Misconceptions about depression

Honestly, if you’ve never had depression or a mental illness, I don’t want to hear your opinion about it. There are too many misconceptions about depression in society, especially conservative societies.

How this post came about

We were at church the other day, and an old lady was leading the sermon. When I say old, I mean old. She was eighty.

I haven’t regularly attended church since I was in high school (for various reasons). So, I’m still a bit sceptical. I’m not sceptical about God or His existence, but about churches.

But I digress.

At one point, the pastor said that one in five Australians have a mental illness, like depression. She then said that if you prayed and believed, God would take your depression away.

I hate that. It’s very irresponsible to say that.

I’ve been a Christian my entire life, but for most of my adult life, I’ve been wary of the church—because of the above mentioned, and some other misguided beliefs. Believe me, I have asked God repeatedly to take my depression away, and I still have it. So, does God hate me?

On that note, God doesn’t hate anyone. God loves whoever accepts Him. That’s His thing, He loves. Don’t let anyone tell you otherwise.

It’s irresponsible

As I said, it was an old lady, and she grew up in a different world. So, I can’t really blame her for having those old-fashioned beliefs. But I’ve heard the same thing from much younger people as well.

It’s so toxic because instead of being compassionate and caring, you’re making someone who already feels bad feel worse. Like it’s their fault when, in reality, depression can occur for many reasons, including genetics.

Personally, I don’t think depression is something to be ashamed of or to pray away, but it’s something that gives you compassion for other people going through it as well or other tough times.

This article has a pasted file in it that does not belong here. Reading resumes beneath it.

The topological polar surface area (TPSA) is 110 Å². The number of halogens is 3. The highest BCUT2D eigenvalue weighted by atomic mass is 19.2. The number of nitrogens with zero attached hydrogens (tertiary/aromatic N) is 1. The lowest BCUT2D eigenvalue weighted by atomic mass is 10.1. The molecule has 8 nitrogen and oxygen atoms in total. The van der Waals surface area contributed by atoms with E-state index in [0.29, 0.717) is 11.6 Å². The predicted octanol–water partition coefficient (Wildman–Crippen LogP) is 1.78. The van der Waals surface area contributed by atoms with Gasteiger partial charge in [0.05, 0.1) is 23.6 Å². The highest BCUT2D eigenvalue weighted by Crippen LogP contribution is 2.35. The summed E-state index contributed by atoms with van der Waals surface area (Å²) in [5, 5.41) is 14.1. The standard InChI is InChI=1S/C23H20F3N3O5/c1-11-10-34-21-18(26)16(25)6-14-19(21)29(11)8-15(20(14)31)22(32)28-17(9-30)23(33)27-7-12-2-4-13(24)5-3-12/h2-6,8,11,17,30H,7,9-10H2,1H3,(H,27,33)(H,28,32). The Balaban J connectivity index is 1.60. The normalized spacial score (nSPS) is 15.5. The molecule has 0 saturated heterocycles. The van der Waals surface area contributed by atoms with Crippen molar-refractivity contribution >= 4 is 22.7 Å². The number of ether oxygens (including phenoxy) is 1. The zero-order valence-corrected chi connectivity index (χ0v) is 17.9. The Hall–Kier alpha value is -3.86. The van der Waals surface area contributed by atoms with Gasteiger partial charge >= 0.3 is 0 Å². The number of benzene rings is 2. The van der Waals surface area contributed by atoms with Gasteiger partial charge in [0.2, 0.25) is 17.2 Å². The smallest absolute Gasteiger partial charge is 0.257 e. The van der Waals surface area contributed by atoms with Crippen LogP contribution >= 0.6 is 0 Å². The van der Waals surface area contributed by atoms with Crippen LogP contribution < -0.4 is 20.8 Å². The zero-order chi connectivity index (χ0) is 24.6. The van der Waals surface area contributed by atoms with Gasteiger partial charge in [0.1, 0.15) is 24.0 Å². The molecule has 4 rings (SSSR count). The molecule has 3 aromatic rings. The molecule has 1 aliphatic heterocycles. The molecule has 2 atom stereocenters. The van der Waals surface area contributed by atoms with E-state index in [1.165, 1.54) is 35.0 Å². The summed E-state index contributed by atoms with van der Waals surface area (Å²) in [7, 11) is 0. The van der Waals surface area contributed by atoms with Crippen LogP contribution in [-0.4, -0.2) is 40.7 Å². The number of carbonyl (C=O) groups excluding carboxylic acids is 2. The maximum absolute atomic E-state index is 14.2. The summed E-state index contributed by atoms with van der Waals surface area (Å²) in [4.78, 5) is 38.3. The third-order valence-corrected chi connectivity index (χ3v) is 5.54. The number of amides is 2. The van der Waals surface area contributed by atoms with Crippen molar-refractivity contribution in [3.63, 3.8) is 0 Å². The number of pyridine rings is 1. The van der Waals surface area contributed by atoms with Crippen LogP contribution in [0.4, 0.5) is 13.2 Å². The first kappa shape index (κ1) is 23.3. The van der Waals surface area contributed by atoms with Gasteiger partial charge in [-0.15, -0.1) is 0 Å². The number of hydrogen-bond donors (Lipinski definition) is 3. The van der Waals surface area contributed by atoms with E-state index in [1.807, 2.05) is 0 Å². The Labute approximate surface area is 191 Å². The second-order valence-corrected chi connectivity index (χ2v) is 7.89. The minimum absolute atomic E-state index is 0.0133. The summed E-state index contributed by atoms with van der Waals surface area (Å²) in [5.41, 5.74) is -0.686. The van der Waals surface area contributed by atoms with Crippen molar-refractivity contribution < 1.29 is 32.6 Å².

I’m lucky that I only have mild depression (but it can flare up into serious depression at times), but it has forced me to look after myself a lot better. I have to eat healthy, exercise, and express myself. Those are all good things.

I just find these misconceptions silly, because you would never say to a diabetic that they should just pray more—you would encourage them to drink their medication and stay healthy. Depression and mental health are the same.

Just because you can’t see it doesn’t mean it’s not real.

It’s not new

I don’t think there’s anything wrong with me. Depression speaks more to what is wrong in the world today.

Depression is nothing new, and I don’t think that way more people get it today. Per capita, I think it’s only marginally more than in the past when people didn’t talk about it. It’s probably more a case of being diagnosed more today than in the past when it was this mysterious thing. Plenty of people had depression, they just couldn’t really do anything about it.

Also, it seems like the bar of happiness is so much higher now. Just a hundred years ago, many people were content just to have enough to survive. Now we’re constantly being bombarded with these messages from the media and social media that you have to have your dream job, and find your soul mate, and you have to be fit, you have to be healthy, and self-actualised.

You know what? Happiness is so overrated. I’d rather live with purpose with my depression.


Do you have depression? What are some misconceptions that you’ve had to deal with?



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